Quality of advice

Recommendation 2.3 – Review of measures to improve the quality of advice

In three years’ time, there should be a review by Government in consultation with ASIC of the effectiveness of measures that have been implemented by the Government, regulators and financial services entities to improve the quality of financial advice. The review should preferably be completed by 30 June 2022, but no later than 31 December 2022.

Among other things, that review should consider whether it is necessary to retain the ‘safe harbour’ provision in section 961B(2) of the Corporations Act. Unless there is a clear justification for retaining that provision, it should be repealed.

Conflicted remuneration

Recommendation 2.4 – Grandfathered commissions

Grandfathering provisions for conflicted remuneration should be repealed as soon as is reasonably practicable. (Note that the Treasurer, Josh Frydenberg, in his speech following the public release of the Royal Commission’s recommendations said all grandfathered commissions would cease by 1 January 2021.)

Recommendation 2.5 – Life risk insurance commissions

When ASIC conducts its review of conflicted remuneration relating to life risk insurance products and the operation of the ASIC Corporations (Life Insurance Commissions) Instrument 2017/510, ASIC should consider further reducing the cap on commissions in respect of life risk insurance products. Unless there is a clear justification for retaining those commissions, the cap should ultimately be reduced to zero.

(This critical Recommendation 2.5 is addressed in more detail in a separate report – see: Royal Commission Flawed Rationale on Risk Commissions?)

Recommendation 2.6 – General insurance and consumer credit insurance commissions

The review referred to in Recommendation 2.3 should also consider whether each remaining exemption to the ban on conflicted remuneration remains justified, including:

  • the exemptions for general insurance products and consumer credit insurance products; and
  • the exemptions for non-monetary benefits set out in section 963C of the Corporations Act.

The final group of four recommendations made by Commissioner Hayne focused on disciplinary systems for financial advisers:

Professional discipline of financial advisers

Recommendation 2.7 – Reference checking and information sharing

All AFSL holders should be required, as a condition of their licence, to give effect to reference checking and information-sharing protocols for financial advisers, to the same effect as now provided by the ABA in its ‘Financial Advice – Recruitment and Termination Reference Checking and Information Sharing Protocol’.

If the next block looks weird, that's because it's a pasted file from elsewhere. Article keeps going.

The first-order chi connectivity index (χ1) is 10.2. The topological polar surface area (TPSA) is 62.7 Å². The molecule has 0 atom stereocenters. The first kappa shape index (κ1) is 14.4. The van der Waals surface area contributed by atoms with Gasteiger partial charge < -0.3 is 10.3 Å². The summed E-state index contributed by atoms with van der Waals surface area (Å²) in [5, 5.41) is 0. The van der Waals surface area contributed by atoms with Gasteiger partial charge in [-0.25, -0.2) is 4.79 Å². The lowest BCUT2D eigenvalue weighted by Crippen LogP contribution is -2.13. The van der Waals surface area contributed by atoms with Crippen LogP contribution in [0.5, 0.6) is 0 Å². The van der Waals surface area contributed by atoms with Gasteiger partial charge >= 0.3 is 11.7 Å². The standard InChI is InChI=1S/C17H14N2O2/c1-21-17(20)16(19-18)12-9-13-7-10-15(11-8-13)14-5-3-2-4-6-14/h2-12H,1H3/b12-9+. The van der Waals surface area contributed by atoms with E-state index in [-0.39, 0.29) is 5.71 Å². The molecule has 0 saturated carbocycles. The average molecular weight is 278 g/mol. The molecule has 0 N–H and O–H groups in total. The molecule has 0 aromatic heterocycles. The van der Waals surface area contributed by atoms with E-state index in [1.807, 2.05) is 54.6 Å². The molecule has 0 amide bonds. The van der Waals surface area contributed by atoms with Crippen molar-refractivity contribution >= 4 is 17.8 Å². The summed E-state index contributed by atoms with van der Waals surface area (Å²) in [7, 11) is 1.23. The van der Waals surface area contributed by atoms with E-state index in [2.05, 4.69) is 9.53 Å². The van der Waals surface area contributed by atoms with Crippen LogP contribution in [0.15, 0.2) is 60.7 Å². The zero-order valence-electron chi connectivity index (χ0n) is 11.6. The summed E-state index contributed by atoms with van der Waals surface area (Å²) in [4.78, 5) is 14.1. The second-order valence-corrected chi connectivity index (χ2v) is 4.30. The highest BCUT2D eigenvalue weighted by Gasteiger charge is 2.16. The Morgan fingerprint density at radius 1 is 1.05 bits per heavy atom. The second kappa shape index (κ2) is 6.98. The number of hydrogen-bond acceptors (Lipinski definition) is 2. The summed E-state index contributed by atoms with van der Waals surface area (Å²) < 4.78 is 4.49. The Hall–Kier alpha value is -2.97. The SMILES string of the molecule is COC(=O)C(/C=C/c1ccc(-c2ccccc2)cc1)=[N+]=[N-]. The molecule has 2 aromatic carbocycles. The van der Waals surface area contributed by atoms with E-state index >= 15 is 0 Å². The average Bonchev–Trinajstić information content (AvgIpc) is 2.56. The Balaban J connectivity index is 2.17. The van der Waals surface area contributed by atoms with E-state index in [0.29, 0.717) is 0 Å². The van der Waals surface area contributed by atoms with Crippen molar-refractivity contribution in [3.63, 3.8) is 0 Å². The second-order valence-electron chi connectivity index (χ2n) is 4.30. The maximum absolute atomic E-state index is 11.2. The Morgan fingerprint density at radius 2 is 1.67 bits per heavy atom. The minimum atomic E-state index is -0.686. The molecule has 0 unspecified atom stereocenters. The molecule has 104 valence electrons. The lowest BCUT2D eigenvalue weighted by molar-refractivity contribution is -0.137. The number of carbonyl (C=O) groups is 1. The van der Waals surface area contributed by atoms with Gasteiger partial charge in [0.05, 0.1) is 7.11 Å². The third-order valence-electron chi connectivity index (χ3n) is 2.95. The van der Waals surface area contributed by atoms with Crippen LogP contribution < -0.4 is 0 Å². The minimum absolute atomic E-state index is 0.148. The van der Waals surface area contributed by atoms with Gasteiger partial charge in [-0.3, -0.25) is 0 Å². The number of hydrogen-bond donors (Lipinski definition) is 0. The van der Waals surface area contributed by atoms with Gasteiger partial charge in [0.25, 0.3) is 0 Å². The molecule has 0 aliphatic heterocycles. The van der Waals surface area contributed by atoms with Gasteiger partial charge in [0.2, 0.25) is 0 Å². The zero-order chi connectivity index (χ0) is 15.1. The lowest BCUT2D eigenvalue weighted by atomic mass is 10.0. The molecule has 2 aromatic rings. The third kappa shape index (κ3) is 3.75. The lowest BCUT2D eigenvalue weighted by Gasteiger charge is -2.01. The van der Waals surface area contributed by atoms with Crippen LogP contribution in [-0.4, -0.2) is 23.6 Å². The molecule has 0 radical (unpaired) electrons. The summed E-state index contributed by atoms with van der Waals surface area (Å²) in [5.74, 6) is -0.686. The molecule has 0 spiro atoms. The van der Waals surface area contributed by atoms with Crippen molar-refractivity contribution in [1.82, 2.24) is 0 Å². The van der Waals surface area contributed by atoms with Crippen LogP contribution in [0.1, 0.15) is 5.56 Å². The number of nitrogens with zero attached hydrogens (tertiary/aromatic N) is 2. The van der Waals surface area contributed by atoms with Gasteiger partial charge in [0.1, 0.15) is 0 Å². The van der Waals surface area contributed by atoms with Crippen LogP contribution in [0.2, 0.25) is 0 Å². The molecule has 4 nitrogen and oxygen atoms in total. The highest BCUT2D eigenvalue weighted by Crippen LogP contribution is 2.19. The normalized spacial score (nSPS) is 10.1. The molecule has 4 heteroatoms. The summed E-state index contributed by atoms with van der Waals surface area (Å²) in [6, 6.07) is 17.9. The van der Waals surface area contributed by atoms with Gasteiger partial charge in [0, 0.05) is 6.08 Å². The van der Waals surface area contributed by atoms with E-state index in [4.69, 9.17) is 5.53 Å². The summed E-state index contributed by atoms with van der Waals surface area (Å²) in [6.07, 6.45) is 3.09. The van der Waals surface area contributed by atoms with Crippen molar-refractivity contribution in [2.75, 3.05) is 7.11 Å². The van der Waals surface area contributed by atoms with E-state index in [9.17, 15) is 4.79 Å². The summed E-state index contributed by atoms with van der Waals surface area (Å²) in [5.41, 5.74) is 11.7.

Recommendation 2.8 – Reporting compliance concerns

All AFSL holders should be required, as a condition of their licence, to report ‘serious compliance concerns’ about individual financial advisers to ASIC on a quarterly basis.

Recommendation 2.9 – Misconduct by financial advisers

All AFSL holders should be required, as a condition of their licence, to take the following steps when they detect that a financial adviser has engaged in misconduct in respect of financial advice given to a retail client (whether by giving inappropriate advice or otherwise):

  • make whatever inquiries are reasonably necessary to determine the nature and full extent of the adviser’s misconduct; and
  • where there is sufficient information to suggest that an adviser has engaged in misconduct, tell affected clients and remediate those clients promptly.

Recommendation 2.10 – A new disciplinary system

The law should be amended to establish a new disciplinary system for financial advisers that:

  • requires all financial advisers who provide personal financial advice to retail clients to be registered;
  • provides for a single, central, disciplinary body;
  • requires AFSL holders to report ‘serious compliance concerns’ to the disciplinary body; and
  • allows clients and other stakeholders to report information about the conduct of financial advisers to the disciplinary body.

Click here to access the Final Report into Misconduct in the Banking, Superannuation and Financial Services Industry.